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NATO chief warns of climate change security risks

London (AFP) Oct 1, 2009. Climate change has “potentially huge security implications” and NATO countries should use the alliance as a forum to address the challenges it creates, the new NATO chief said Thursday.

Rising sea levels, droughts and falling food production could spark large population movements and conflict, while the melting of Arctic ice risked inflaming tensions in the region, Secretary General Anders Fogh Rasmussen said.

“I think it is within the natural scope of work for NATO to be the forum for consultation and discussion on these issues,” he told reporters following a speech at a joint NATO and Lloyds conference in London.

The melting of the ice cap in particular was likely to cause tensions, as shipping begins in the previously frozen Northwest Passage and competition breaks out for resources that were formerly under ice, he said.

“The fact that new sea routes will be opened for navigating, the fact that we will get easier access to resources in the Arctic, might also increase the scope of competition in the region,” Rasmussen added.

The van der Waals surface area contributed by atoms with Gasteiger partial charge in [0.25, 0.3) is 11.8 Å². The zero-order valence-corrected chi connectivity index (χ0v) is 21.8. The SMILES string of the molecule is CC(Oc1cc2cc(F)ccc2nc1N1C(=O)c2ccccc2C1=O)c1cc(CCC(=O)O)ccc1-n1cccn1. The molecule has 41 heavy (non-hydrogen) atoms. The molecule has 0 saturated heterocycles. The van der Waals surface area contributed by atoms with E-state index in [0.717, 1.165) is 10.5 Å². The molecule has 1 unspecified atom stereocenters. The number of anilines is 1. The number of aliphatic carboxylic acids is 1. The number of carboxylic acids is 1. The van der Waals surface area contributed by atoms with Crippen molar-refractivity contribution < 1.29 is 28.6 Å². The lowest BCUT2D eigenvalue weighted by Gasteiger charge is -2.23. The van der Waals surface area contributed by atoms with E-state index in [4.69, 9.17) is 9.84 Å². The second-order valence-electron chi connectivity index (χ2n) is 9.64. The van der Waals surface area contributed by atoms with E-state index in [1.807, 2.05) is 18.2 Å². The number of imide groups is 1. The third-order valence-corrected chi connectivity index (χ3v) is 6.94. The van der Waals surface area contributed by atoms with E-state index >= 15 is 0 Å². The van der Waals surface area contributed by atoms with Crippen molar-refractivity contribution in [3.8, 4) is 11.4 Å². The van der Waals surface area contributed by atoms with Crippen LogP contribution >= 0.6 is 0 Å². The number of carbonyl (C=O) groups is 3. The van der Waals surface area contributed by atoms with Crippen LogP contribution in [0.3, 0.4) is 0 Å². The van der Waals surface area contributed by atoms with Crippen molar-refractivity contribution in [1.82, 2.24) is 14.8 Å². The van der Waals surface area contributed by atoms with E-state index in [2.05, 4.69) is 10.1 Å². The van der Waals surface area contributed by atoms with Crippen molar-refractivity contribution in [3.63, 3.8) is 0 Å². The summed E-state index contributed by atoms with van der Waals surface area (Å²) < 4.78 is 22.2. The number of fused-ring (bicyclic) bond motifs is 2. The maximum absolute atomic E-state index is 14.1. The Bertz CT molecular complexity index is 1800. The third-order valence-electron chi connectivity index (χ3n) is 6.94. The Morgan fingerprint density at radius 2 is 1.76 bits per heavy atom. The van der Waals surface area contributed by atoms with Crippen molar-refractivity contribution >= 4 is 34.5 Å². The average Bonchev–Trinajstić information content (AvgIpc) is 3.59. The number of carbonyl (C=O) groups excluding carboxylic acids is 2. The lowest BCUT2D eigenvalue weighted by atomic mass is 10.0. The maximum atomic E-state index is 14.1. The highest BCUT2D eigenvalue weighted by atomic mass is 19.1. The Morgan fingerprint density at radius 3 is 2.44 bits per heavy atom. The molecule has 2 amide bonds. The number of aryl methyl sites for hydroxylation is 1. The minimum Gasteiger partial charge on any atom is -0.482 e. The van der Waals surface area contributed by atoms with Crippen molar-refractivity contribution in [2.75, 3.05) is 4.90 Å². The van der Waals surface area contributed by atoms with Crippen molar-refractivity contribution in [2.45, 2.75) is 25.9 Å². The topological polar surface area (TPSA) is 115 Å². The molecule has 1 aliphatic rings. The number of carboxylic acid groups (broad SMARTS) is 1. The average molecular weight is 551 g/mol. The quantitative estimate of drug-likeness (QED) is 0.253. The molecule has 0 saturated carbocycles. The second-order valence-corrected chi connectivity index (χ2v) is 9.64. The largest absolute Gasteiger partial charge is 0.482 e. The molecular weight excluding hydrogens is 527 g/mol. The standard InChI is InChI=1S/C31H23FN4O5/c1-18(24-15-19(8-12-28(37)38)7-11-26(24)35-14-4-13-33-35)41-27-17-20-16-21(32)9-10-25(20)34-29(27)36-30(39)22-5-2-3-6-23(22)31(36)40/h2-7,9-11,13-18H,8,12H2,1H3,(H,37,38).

“We known from experience that strengthened competition also increases the risks of tensions. And this is the reason why we have to do our utmost to reduce the risk of tensions and take action in due time.”

Five countries bordering the Arctic — Canada, Denmark, Norway, Russia and the United States — claim overlapping parts of the region, which is estimated to hold 90 billion untapped barrels of oil.

Relations with Russia, which were badly strained after the Russia-Georgia war last year but have improved under the new administration of US President Barack Obama, would prove vital in the region, Rasmussen said.

“With the aim to reduce tensions… in the Arctic region, I think we need cooperation between NATO and Russia and between individual allies and Russia,” he said.

However, Rasmussen — who took over as secretary general in August — said politicians shouldered the bulk of the responsibility for climate-related security, in cutting emissions and preparing for natural disasters.

“Climate change may have potentially huge security implications, but the response cannot be exclusively military,” he said.